With its fast performance and highly-configurable networks, the Asus ZenWifi AX is a powerful Wi-Fi 6 mesh system. Given its comparatively low price and excellent range of features, including excellent parental protection controls, this is a great mesh system for anyone looking to upgrade to the latest technology.
- Excellent price
- Flexible configuration
- Cluttered app
- Review Price: £399.99
- Wireless mesh system
- Wi-Fi 6 (two-stream 1201Mbps 5GHz, four-stream 4804Mbps 5GHz, two-stream 574Mbps 2.4GHz)
- Three Gigabit Ethernet ports per satellite
- 2.5Gbps WAN port
Packed full of features and with excellent performance, this is a flexible and powerful mesh system. But is it a worthwhile alternative to the likes of Netgear Orbi?
Asus ZenWifi AX Design – Neat and compact with a choice of colours
Available in black or white, the Asus ZenWifi AX gives you the choice of which product will fit into your home the best. The system comes as two devices, giving you a main router and a satellite that you can place elsewhere.
Each rounded cuboid satellite (160 x 75 x 161.5 mm) is identical, down to the slightly confusing array of ports on the rear: each satellite has three Gigabit Ethernet ports and a WAN port for the internet connection.
Either device can be the primary router, with the other acting as a range-extending satellite, but it would be nice to have something to distinguish between the two as with the Orbi, which has separate router and satellite devices. Still, you only set the system up once, so any initial confusion is quickly forgotten, and you get plenty of Ethernet ports for wired devices.
It’s good to see that there’s a 2.5Gbps Ethernet WAN port. While most of us won’t be able to use this port to its full potential, as full-fibre connections become more popular, this router is ready to go.
Related: Best Wi-Fi Extender
Asus ZenWifi AX Features – Lots in there once you get past the cluttered app
As with most modern routers and mesh systems, the Asus ZenWifi AX is set up and configured through the smartphone app. It’s a little cluttered and looks like the kind of app that a motherboard company would make. Yet, get past the information-dense screens and there’s a lot to like with this system.
First, you get taken through the initial configuration, which should only take a few minutes. You start with the first device and get this connected via Ethernet to your modem. Once the router is configured, the satellite has to be connected within 3m of the router to receive its configuration; you can then unplug it and put it where you want it.
Dive into the options and there’s plenty of flexibility in how the system is configured. The default configuration uses the second four-stream 5GHz network for the backhaul (the communication between satellites). You can turn off the dedicated backhaul if you’d rather have more shared bandwidth or you want to use Ethernet instead, or you can switch and use the slower two-stream 5GHz network for the backhaul.
The default settings combine the 5GHz and 2.4GHz networks under a single name, with the router choosing where to send clients. If you want more control, you can split the networks; a feature that’s not normally available on mesh systems, although these are the kinds of decision that only those more au fait with wireless networks will want to change.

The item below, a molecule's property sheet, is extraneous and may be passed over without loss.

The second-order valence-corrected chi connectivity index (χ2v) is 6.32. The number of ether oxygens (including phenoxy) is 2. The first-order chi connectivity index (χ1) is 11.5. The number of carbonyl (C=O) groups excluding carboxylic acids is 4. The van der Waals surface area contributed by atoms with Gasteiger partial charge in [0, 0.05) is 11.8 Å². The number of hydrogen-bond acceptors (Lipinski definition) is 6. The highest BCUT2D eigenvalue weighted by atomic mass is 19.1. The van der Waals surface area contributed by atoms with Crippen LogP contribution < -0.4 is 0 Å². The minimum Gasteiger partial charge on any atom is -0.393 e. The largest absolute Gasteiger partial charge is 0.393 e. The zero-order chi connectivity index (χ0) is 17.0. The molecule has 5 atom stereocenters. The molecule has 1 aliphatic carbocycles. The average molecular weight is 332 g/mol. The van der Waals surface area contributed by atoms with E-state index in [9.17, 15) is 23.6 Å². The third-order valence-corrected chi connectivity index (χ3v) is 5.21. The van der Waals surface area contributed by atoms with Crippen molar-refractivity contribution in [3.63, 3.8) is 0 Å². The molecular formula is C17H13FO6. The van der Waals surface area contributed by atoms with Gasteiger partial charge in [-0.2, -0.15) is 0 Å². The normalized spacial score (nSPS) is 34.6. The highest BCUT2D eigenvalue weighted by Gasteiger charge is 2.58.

Asus has its AIProtection Pro built in, which is powered by Trend Micro and gives you network-level malware scanning and parental controls. With the powerful parental controls, you can create profiles for each member of your family containing all of their devices. You can even control which websites each person can look at and when they can use the internet.
There’s also simple Quality of Service (QoS) settings, where you can set the type of traffic that you want to prioritise (gaming, media streaming and so on), and let the router sort out the details.
Asus ZenWifi AX Performance – Very quick and great performance at range
I left my Asus ZenWifi AX mesh kit in its default state. This dedicated a four-stream 4804Mbps network (1201Mbps per stream) as the backhaul. For clients, this left a two-stream 1201Mbps 5GHz network (600.5Mbps per stream), and two-stream 574Mbps 2.4GHz network (287Mbps per stream).
The client networks are a little slower than on the rival Netgear Orbi Wi-Fi 6 (four-streams for both 5GHz and 2.4GHz networks, running at 2400Mbps and 1200Mbps, respectively). And, you get fewer streams overall. My guide to Wi-Fi 6 goes into more detail on why streams are so important.
As useful as specs are, it’s the performance that really counts. I used a laptop upgraded with a 2×2 (two-stream) Wi-Fi 6 card. Up-close, I got impressive throughputs of 466.29Mbps, with speeds of 205.66Mbps on the first floor and 282.45Mbps on the second floor. These are quick, but the Orbi Wi-Fi 6 was a touch quicker.
Should I buy the Asus ZenWifi AX?
Line up the Wi-Fi 6 mesh systems that are available, and the Netgear Orbi Wi-Fi 6 performed slightly better in my tests. And, as this system as more streams available, it should perform better in the future when there are a lot more Wi-Fi 6 devices. That said, the big issue with Netgear’s system is price: it’s super expensive and nearing on double the price of the Asus ZenWifi AX.
Given that the ZenWifi AX is also extremely fast, plus it’s more configurable and gives you more control over how the communication between satellites works, it’s currently the best all-round Wi-Fi 6 mesh system that you can buy.
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